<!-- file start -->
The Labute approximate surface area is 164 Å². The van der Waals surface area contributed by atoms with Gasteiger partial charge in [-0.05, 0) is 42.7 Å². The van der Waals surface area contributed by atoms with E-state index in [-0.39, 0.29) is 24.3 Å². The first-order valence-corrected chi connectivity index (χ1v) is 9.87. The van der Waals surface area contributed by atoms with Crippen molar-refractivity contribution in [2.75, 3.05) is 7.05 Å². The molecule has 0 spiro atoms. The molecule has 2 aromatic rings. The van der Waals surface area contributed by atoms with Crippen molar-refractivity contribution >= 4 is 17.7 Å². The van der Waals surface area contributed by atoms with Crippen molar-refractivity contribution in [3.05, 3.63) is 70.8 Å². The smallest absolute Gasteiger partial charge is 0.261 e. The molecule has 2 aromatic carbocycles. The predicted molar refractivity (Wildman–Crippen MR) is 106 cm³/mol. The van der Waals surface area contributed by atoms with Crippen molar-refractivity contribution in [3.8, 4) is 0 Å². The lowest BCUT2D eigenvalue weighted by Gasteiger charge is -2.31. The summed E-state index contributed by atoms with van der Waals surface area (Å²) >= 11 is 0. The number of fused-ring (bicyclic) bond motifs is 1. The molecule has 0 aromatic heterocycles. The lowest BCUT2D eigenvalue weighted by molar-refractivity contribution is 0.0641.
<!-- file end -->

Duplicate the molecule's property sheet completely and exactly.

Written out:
The Labute approximate surface area is 164 Å². The van der Waals surface area contributed by atoms with Gasteiger partial charge in [-0.05, 0) is 42.7 Å². The van der Waals surface area contributed by atoms with E-state index in [-0.39, 0.29) is 24.3 Å². The first-order valence-corrected chi connectivity index (χ1v) is 9.87. The van der Waals surface area contributed by atoms with Crippen molar-refractivity contribution in [2.75, 3.05) is 7.05 Å². The molecule has 0 spiro atoms. The molecule has 2 aromatic rings. The van der Waals surface area contributed by atoms with Crippen molar-refractivity contribution >= 4 is 17.7 Å². The van der Waals surface area contributed by atoms with Crippen molar-refractivity contribution in [3.05, 3.63) is 70.8 Å². The smallest absolute Gasteiger partial charge is 0.261 e. The molecule has 2 aromatic carbocycles. The predicted molar refractivity (Wildman–Crippen MR) is 106 cm³/mol. The van der Waals surface area contributed by atoms with Crippen molar-refractivity contribution in [3.8, 4) is 0 Å². The lowest BCUT2D eigenvalue weighted by Gasteiger charge is -2.31. The summed E-state index contributed by atoms with van der Waals surface area (Å²) >= 11 is 0. The number of fused-ring (bicyclic) bond motifs is 1. The molecule has 0 aromatic heterocycles. The lowest BCUT2D eigenvalue weighted by molar-refractivity contribution is 0.0641.